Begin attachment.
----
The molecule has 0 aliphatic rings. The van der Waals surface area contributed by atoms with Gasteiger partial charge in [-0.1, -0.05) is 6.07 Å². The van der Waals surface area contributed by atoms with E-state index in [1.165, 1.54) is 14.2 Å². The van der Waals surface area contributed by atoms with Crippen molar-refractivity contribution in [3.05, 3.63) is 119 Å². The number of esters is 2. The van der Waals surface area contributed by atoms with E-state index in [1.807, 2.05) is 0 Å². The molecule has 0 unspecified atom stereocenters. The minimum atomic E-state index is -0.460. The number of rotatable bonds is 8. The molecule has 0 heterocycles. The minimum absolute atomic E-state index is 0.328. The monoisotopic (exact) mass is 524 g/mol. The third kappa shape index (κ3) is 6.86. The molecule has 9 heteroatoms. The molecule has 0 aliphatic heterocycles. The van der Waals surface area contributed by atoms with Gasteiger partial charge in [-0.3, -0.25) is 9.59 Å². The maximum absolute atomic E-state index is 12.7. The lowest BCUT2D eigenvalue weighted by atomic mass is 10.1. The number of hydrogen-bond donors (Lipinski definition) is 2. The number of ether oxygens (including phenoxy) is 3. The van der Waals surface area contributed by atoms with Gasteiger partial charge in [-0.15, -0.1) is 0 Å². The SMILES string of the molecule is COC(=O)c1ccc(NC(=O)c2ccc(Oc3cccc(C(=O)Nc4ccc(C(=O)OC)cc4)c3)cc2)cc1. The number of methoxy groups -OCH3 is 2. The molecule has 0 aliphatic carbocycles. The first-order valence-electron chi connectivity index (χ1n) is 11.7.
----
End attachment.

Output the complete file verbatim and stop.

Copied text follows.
The molecule has 0 aliphatic rings. The van der Waals surface area contributed by atoms with Gasteiger partial charge in [-0.1, -0.05) is 6.07 Å². The van der Waals surface area contributed by atoms with E-state index in [1.165, 1.54) is 14.2 Å². The van der Waals surface area contributed by atoms with Crippen molar-refractivity contribution in [3.05, 3.63) is 119 Å². The number of esters is 2. The van der Waals surface area contributed by atoms with E-state index in [1.807, 2.05) is 0 Å². The molecule has 0 unspecified atom stereocenters. The minimum atomic E-state index is -0.460. The number of rotatable bonds is 8. The molecule has 0 heterocycles. The minimum absolute atomic E-state index is 0.328. The monoisotopic (exact) mass is 524 g/mol. The third kappa shape index (κ3) is 6.86. The molecule has 9 heteroatoms. The molecule has 0 aliphatic heterocycles. The van der Waals surface area contributed by atoms with Gasteiger partial charge in [-0.3, -0.25) is 9.59 Å². The maximum absolute atomic E-state index is 12.7. The lowest BCUT2D eigenvalue weighted by atomic mass is 10.1. The number of hydrogen-bond donors (Lipinski definition) is 2. The number of ether oxygens (including phenoxy) is 3. The van der Waals surface area contributed by atoms with Gasteiger partial charge in [-0.15, -0.1) is 0 Å². The SMILES string of the molecule is COC(=O)c1ccc(NC(=O)c2ccc(Oc3cccc(C(=O)Nc4ccc(C(=O)OC)cc4)c3)cc2)cc1. The number of methoxy groups -OCH3 is 2. The molecule has 0 aliphatic carbocycles. The first-order valence-electron chi connectivity index (χ1n) is 11.7.